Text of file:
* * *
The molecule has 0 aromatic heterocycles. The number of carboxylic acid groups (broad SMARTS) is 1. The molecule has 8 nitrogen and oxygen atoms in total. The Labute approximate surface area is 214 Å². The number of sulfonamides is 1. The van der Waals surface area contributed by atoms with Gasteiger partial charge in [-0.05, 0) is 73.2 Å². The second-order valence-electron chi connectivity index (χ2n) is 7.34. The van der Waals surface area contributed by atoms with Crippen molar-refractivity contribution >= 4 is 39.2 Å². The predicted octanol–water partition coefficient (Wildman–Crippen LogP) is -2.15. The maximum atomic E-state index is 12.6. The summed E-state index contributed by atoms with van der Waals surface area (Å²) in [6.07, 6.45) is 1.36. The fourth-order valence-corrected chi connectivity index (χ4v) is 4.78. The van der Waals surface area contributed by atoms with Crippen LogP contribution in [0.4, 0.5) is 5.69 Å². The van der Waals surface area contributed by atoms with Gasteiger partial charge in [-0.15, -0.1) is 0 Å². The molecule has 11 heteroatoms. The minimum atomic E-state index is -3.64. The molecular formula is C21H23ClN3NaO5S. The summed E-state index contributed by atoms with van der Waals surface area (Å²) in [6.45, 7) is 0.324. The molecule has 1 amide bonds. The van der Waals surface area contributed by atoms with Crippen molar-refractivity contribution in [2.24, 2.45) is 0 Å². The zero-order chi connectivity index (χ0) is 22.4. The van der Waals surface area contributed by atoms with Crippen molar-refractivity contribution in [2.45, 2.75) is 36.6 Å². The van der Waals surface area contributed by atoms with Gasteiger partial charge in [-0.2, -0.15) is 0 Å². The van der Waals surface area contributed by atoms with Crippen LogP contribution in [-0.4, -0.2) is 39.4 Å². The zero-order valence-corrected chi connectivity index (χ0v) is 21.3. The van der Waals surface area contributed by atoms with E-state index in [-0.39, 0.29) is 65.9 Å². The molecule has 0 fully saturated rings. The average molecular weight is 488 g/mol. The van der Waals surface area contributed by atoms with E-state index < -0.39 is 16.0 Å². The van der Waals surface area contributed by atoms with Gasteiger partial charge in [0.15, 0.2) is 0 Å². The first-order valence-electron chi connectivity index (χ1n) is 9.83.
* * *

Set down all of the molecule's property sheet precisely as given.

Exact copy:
The molecule has 0 aromatic heterocycles. The number of carboxylic acid groups (broad SMARTS) is 1. The molecule has 8 nitrogen and oxygen atoms in total. The Labute approximate surface area is 214 Å². The number of sulfonamides is 1. The van der Waals surface area contributed by atoms with Gasteiger partial charge in [-0.05, 0) is 73.2 Å². The second-order valence-electron chi connectivity index (χ2n) is 7.34. The van der Waals surface area contributed by atoms with Crippen molar-refractivity contribution >= 4 is 39.2 Å². The predicted octanol–water partition coefficient (Wildman–Crippen LogP) is -2.15. The maximum atomic E-state index is 12.6. The summed E-state index contributed by atoms with van der Waals surface area (Å²) in [6.07, 6.45) is 1.36. The fourth-order valence-corrected chi connectivity index (χ4v) is 4.78. The van der Waals surface area contributed by atoms with Crippen LogP contribution in [0.4, 0.5) is 5.69 Å². The van der Waals surface area contributed by atoms with Gasteiger partial charge in [-0.15, -0.1) is 0 Å². The molecule has 11 heteroatoms. The minimum atomic E-state index is -3.64. The molecular formula is C21H23ClN3NaO5S. The summed E-state index contributed by atoms with van der Waals surface area (Å²) in [6.45, 7) is 0.324. The molecule has 1 amide bonds. The van der Waals surface area contributed by atoms with Crippen molar-refractivity contribution in [2.24, 2.45) is 0 Å². The zero-order chi connectivity index (χ0) is 22.4. The van der Waals surface area contributed by atoms with Crippen molar-refractivity contribution in [2.45, 2.75) is 36.6 Å². The van der Waals surface area contributed by atoms with Gasteiger partial charge in [-0.2, -0.15) is 0 Å². The van der Waals surface area contributed by atoms with Crippen LogP contribution in [-0.4, -0.2) is 39.4 Å². The zero-order valence-corrected chi connectivity index (χ0v) is 21.3. The van der Waals surface area contributed by atoms with E-state index in [-0.39, 0.29) is 65.9 Å². The molecule has 0 fully saturated rings. The average molecular weight is 488 g/mol. The van der Waals surface area contributed by atoms with E-state index < -0.39 is 16.0 Å². The van der Waals surface area contributed by atoms with Gasteiger partial charge in [0.15, 0.2) is 0 Å². The first-order valence-electron chi connectivity index (χ1n) is 9.83.